Duties/classroom tasks

Classroom duties should not be viewed as chores and given out as punishment. Rather, they should be seen as something that contributes to the smooth functioning of the class unit, the sense of community and working collaboratively.   Consider giving tasks like giving out worksheets, wiping the board and collecting homework as a reward.

What to reward?

Clearly agree what is considered positive behaviour at various stages of the lesson e.g. collaborating with other pupils, using as much English as possible, working hard – and praise/reward that rather than just the person who finishes first or gets the highest marks - this gives everyone something to aim for that seems achievable and is therefore motivating for everyone, rather than just a few.

Developing critical thinking skills: Asking the right questions

Chris Thorn is Senior Training Consultant with the British Council Malaysia and he works to support the continuing professional development of educators.  His session looked at developing 21st Century Skills within the context of the English language classroom.  Here are some key points on effective questioning and its role in critical thinking.

  •  Plan your questions – ensure they require a variety of thinking skills.
  • Design questions and tasks that require learners to solve problems, reason and make decisions.
  • Provide thinking time and discussion.
  • Encourage peer feedback / discussion. 
  • Avoid immediate, prescriptive feedback - or pupils will learn to rely on you for it.
  • Focus on the ‘how’ as well as the ‘what’ of answers.
  • Model critical thinking yourself!  Be prepared to change your position in light of new evidence.
  • Integrate within your lessons – don’t make critical thinking an ‘extra’ thing! 

Managing your class to include every student: Inclusive learning

Keith O'Hare is Head of English in Education Systems for the British Council Malaysia. He oversees teacher development programmes for English teachers across the country.  He talked about inclusive learning, and how we can strive to include everyone in our learning activities, including students with learning difficulties and gifted learners.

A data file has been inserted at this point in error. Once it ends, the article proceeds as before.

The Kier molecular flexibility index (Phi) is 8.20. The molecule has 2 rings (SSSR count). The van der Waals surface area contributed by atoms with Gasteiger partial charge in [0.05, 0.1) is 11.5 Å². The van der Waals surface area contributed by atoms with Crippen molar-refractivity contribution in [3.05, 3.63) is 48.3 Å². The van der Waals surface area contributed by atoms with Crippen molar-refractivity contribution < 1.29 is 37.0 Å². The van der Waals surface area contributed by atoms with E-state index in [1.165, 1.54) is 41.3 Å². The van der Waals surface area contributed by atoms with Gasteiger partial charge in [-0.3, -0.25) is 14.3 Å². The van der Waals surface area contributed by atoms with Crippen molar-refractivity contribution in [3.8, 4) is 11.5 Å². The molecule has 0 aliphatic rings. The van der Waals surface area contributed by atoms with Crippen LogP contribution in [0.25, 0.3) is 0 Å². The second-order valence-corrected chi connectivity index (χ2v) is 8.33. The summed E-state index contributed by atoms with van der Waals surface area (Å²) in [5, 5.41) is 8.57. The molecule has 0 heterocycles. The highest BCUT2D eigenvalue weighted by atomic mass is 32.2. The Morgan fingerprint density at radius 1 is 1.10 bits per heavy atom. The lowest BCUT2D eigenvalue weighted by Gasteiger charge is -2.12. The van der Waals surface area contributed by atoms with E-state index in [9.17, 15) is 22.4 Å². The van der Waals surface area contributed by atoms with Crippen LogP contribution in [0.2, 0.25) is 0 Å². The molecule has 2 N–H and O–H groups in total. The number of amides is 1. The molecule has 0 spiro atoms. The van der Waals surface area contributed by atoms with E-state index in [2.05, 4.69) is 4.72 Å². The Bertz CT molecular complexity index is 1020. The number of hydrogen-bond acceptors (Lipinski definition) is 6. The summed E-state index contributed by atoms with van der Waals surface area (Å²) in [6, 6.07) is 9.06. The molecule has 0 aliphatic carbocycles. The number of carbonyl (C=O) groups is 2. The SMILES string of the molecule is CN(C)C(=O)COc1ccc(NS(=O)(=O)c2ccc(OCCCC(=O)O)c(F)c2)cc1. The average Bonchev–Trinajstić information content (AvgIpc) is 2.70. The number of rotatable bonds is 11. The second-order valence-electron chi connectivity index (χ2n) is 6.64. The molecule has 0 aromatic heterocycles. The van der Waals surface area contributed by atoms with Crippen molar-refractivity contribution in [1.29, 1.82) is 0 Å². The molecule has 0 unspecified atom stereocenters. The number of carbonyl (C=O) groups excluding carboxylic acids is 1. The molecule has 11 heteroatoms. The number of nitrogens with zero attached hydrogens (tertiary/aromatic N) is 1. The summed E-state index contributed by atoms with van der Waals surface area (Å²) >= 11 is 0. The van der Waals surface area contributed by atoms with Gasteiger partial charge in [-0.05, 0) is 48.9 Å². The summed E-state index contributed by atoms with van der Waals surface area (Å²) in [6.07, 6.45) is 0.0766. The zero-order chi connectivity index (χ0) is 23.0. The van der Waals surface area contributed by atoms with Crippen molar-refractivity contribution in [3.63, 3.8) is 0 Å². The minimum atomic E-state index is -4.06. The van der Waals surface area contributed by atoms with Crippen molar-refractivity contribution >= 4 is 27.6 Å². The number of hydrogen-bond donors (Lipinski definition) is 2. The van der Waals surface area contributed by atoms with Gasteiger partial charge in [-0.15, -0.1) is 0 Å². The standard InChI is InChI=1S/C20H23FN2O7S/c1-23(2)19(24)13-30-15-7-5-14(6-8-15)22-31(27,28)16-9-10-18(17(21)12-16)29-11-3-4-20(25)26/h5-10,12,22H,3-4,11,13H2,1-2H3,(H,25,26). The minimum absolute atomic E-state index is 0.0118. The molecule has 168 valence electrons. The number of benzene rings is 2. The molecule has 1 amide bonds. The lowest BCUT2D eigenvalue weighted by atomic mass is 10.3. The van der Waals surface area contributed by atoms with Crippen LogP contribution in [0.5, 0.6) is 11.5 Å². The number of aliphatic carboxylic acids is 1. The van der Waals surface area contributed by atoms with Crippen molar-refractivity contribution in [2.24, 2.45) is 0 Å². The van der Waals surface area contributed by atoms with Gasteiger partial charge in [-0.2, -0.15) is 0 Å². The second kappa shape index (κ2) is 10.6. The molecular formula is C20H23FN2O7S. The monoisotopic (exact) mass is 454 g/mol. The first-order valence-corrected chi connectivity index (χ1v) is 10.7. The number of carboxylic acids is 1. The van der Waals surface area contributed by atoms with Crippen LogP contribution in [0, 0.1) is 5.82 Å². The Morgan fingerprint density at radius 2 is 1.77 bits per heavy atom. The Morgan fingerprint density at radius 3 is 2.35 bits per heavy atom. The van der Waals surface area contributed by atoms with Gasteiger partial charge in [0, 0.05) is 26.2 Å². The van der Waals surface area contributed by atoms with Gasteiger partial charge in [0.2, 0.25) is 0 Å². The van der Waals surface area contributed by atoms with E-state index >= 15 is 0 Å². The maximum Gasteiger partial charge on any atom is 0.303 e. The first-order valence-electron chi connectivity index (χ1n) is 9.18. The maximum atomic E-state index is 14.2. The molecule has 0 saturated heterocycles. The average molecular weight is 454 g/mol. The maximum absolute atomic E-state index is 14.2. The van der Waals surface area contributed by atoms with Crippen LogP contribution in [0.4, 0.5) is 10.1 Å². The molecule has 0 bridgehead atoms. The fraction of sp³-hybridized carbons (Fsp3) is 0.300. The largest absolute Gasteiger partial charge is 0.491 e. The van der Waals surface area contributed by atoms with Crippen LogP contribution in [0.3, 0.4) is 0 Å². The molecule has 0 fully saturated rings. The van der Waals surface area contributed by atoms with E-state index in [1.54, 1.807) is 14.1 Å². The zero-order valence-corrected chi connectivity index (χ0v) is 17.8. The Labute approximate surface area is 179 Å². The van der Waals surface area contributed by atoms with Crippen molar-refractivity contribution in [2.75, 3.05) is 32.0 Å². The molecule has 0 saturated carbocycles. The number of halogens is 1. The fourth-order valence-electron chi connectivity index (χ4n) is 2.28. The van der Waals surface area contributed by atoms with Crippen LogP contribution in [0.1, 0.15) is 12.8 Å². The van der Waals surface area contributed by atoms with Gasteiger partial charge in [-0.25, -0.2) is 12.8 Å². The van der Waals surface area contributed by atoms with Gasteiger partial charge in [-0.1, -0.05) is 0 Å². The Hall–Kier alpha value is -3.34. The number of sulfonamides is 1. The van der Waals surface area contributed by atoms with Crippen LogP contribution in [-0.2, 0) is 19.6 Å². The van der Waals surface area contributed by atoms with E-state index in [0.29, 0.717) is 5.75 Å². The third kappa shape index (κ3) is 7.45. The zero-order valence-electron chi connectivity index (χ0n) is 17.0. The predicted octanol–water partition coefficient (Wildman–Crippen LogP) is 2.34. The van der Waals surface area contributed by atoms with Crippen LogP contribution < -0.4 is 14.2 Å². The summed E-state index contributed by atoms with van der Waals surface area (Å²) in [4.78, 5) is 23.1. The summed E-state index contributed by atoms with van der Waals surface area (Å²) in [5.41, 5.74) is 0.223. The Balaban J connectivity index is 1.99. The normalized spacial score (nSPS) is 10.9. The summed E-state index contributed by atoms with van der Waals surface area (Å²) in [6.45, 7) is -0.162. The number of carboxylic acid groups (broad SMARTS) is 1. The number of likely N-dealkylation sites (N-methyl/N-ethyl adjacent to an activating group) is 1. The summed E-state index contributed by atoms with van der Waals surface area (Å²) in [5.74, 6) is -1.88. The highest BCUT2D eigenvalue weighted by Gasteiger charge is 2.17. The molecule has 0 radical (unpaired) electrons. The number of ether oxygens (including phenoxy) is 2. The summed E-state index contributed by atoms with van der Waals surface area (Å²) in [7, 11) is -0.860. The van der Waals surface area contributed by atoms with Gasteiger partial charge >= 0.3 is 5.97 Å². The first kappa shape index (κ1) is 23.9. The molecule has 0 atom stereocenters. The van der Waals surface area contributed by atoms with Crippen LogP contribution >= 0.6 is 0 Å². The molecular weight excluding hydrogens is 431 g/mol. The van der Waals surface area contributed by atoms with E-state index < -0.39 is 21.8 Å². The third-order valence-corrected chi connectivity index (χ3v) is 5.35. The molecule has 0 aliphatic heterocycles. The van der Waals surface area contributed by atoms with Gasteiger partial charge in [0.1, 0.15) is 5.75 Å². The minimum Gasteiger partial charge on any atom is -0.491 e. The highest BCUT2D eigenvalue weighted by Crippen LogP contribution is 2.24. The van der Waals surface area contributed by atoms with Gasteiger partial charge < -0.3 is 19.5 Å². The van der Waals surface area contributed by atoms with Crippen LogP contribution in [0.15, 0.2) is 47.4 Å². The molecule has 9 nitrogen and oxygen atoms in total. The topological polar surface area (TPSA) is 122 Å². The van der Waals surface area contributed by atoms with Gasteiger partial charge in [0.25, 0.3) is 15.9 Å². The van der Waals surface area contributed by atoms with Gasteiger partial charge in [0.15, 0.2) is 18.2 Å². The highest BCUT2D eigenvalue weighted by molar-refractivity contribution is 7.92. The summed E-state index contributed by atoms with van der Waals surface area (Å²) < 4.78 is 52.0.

• Have students copy less from the board (if they need to write things down, allow them to be closer to the text they are referring to).
  • Provide a clear plan of activities and goals.
  • Give instructions in stages (avoid giving long sequences of instructions that must be remembered). 
  • Consider individual’s learning needs and plan differentiated approaches that enable all learners to participate and learn.  Differentiate through content, task, response and support. 

Task-based dogme

Matt Ellman is Senior Teacher for Training and Professional Development at British Council Malaysia and a graduate student at the department of English Language and Linguistics at the University of Birmingham.  His session focused on how task-based learning (TBL) and Dogme techniques can be effectively combined and implemented in a communicative language teaching (CLT) classroom, with only minor changes to present approaches, benefitting students and teachers by creating a more genuinely communicative learning environment.

  • As offshoots of CLT, Dogme and TBL have a lot in common and can complement each other.
  • Combining the materials-light, student-centred approach of Dogme with some of the structure provided by a task-based approach provides the best of both worlds.
  • One way to do this is with task frameworks  - simple diagrams that can be used to guide and frame discussion (see the picture below).
An example of a task framework
An example of a task framework